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Another reason to throw out your VCR

By Shoshana Berger
Business 2.0

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(Business 2.0) -- Anyone who grew up during the VHS era might feel a pang of guilt when faced with the stacks of tapes stashed in the TV-room closet.

Ah, the memories recorded there -- vacations, weddings, your kid mooning the crowd at graduation. As time marches on, those plastic cartridges steadily degrade. DVDs have a much longer shelf life, but unless you've had an army of audio/video geeks at your disposal, until now the only option for transferring analog to digital has been to bring your tapes to the pros at the camera shop. Or you could buy one of those pricey new DV camcorders that turn analog content into digital video automatically.

The AVerMedia DVD EZMaker puts you in the director's chair again: With the help of a USB 2.0 connection, the process of putting VHS material onto a DVD or CD becomes a high-speed, do-it-yourself affair. The EZMaker USB 2.0 is a nifty little palm-size gizmo that uses basic video cables (the red, white, and yellow ones that connect your TV to your VHS or DVD player) to transfer recordings from a VHS player, camcorder, or TV to your computer.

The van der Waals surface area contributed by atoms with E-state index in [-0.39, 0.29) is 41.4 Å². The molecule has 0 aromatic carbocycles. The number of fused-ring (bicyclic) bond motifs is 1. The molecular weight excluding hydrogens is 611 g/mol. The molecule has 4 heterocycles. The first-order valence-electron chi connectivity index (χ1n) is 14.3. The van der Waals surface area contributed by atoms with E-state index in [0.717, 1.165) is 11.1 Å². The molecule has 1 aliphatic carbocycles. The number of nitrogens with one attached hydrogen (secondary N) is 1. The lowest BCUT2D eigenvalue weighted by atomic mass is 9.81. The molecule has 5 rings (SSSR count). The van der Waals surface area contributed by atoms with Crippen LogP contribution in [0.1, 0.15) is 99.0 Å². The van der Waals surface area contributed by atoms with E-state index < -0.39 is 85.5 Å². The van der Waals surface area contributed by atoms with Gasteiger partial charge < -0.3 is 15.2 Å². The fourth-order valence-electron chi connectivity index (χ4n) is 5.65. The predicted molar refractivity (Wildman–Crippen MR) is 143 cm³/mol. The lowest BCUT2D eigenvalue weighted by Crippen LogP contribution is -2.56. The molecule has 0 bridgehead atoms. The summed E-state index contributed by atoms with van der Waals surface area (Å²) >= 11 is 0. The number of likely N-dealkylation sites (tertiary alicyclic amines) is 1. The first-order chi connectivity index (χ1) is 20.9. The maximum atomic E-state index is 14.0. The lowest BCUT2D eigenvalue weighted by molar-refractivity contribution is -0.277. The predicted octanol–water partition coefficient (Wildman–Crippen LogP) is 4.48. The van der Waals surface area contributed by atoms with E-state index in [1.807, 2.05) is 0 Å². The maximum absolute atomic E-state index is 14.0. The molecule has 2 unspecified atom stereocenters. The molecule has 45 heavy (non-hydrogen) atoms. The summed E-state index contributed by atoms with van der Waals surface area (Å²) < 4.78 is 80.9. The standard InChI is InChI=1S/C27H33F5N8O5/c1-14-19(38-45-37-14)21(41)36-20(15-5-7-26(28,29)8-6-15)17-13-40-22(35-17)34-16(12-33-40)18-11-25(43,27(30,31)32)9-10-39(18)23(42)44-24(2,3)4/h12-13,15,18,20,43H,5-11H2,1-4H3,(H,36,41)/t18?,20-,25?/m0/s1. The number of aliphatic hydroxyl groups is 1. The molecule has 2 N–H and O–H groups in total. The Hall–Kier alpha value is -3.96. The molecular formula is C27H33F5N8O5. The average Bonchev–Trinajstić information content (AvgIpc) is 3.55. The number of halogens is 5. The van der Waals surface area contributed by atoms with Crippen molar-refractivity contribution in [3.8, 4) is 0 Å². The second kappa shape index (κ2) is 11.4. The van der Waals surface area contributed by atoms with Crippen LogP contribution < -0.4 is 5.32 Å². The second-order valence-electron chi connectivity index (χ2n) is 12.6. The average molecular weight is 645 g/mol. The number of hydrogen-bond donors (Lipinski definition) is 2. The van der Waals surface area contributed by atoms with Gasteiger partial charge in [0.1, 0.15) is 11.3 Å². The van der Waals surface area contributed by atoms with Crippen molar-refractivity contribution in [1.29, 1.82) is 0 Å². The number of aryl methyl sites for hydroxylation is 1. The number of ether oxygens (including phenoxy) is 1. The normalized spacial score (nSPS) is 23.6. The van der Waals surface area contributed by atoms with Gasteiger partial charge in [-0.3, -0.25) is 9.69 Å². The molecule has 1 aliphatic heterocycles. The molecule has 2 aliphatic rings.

Requires power

There are a few caveats to air before I give the EZMaker two thumbs up. This device has bleeding-edge system requirements: Your PC must have a 2-gigahertz or faster processor (e.g., a Pentium 4 or Athlon XP 2100), a USB 2.0 connection, and a speedy graphics card capable of 720-by-480-resolution video capture.

For those of you who think you can use your old USB connection, I have a word of advice: Don't. I tried it, and it's just not fast enough to capture the video signal for real-time recording. But when I hook up through a USB 2.0 PC, everything's perfect.

The NeoDVDstandard and MovieShop software programs that ship with the EZMaker are intuitive in design and let me capture VHS video and burn it to a DVD in just a few steps. MovieShop comes with video-editing modules too, so you can add backgrounds and audio tracks, and blur out your kid's backside.

At just $90, the EZMaker pays for itself after just a few transfer jobs. OK, now I'm ready: two thumbs up.

For more personal technology news visit Business 2.0.

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